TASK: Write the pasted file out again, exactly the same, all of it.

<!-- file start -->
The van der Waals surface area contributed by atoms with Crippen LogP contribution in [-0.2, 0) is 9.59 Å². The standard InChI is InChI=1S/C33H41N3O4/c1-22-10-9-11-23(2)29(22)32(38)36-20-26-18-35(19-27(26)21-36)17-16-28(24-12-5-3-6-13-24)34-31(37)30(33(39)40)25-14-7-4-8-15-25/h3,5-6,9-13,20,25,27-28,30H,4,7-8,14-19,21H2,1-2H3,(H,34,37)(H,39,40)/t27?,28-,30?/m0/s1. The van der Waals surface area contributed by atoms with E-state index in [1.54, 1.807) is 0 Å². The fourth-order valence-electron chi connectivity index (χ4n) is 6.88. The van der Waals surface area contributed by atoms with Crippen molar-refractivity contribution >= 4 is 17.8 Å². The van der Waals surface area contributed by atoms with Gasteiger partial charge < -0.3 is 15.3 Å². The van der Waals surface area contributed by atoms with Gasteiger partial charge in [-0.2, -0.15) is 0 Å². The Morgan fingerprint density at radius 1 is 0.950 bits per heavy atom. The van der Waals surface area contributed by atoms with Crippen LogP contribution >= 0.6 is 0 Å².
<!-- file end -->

The van der Waals surface area contributed by atoms with Crippen LogP contribution in [-0.2, 0) is 9.59 Å². The standard InChI is InChI=1S/C33H41N3O4/c1-22-10-9-11-23(2)29(22)32(38)36-20-26-18-35(19-27(26)21-36)17-16-28(24-12-5-3-6-13-24)34-31(37)30(33(39)40)25-14-7-4-8-15-25/h3,5-6,9-13,20,25,27-28,30H,4,7-8,14-19,21H2,1-2H3,(H,34,37)(H,39,40)/t27?,28-,30?/m0/s1. The van der Waals surface area contributed by atoms with E-state index in [1.54, 1.807) is 0 Å². The fourth-order valence-electron chi connectivity index (χ4n) is 6.88. The van der Waals surface area contributed by atoms with Crippen molar-refractivity contribution >= 4 is 17.8 Å². The van der Waals surface area contributed by atoms with Gasteiger partial charge < -0.3 is 15.3 Å². The van der Waals surface area contributed by atoms with Gasteiger partial charge in [-0.2, -0.15) is 0 Å². The Morgan fingerprint density at radius 1 is 0.950 bits per heavy atom. The van der Waals surface area contributed by atoms with Crippen LogP contribution >= 0.6 is 0 Å².